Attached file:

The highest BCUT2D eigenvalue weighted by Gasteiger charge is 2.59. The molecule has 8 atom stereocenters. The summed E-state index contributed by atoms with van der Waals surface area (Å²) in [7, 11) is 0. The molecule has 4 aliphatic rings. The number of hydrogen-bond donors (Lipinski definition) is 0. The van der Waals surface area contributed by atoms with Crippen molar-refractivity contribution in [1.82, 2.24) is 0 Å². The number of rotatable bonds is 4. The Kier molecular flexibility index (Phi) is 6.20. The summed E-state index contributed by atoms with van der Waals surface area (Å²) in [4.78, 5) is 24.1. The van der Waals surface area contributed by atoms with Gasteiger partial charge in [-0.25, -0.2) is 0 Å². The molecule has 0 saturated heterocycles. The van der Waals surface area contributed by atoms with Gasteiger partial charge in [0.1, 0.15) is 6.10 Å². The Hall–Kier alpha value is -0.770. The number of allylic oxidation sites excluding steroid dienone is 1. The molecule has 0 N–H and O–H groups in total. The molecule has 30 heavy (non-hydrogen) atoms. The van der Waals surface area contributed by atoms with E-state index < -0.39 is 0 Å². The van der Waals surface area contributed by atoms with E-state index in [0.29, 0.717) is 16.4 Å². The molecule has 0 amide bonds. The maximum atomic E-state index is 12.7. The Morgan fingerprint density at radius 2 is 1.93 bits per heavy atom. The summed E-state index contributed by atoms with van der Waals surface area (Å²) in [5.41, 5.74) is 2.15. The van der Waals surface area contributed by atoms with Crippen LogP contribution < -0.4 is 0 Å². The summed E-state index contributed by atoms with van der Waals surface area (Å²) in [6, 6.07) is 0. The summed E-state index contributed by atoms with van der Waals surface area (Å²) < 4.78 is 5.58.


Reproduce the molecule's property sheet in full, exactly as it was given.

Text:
The highest BCUT2D eigenvalue weighted by Gasteiger charge is 2.59. The molecule has 8 atom stereocenters. The summed E-state index contributed by atoms with van der Waals surface area (Å²) in [7, 11) is 0. The molecule has 4 aliphatic rings. The number of hydrogen-bond donors (Lipinski definition) is 0. The van der Waals surface area contributed by atoms with Crippen molar-refractivity contribution in [1.82, 2.24) is 0 Å². The number of rotatable bonds is 4. The Kier molecular flexibility index (Phi) is 6.20. The summed E-state index contributed by atoms with van der Waals surface area (Å²) in [4.78, 5) is 24.1. The van der Waals surface area contributed by atoms with Gasteiger partial charge in [-0.25, -0.2) is 0 Å². The molecule has 0 saturated heterocycles. The van der Waals surface area contributed by atoms with Gasteiger partial charge in [0.1, 0.15) is 6.10 Å². The Hall–Kier alpha value is -0.770. The number of allylic oxidation sites excluding steroid dienone is 1. The molecule has 0 N–H and O–H groups in total. The molecule has 30 heavy (non-hydrogen) atoms. The van der Waals surface area contributed by atoms with E-state index < -0.39 is 0 Å². The van der Waals surface area contributed by atoms with E-state index in [0.29, 0.717) is 16.4 Å². The molecule has 0 amide bonds. The maximum atomic E-state index is 12.7. The Morgan fingerprint density at radius 2 is 1.93 bits per heavy atom. The summed E-state index contributed by atoms with van der Waals surface area (Å²) in [5.41, 5.74) is 2.15. The van der Waals surface area contributed by atoms with Crippen LogP contribution < -0.4 is 0 Å². The summed E-state index contributed by atoms with van der Waals surface area (Å²) in [6, 6.07) is 0. The summed E-state index contributed by atoms with van der Waals surface area (Å²) < 4.78 is 5.58.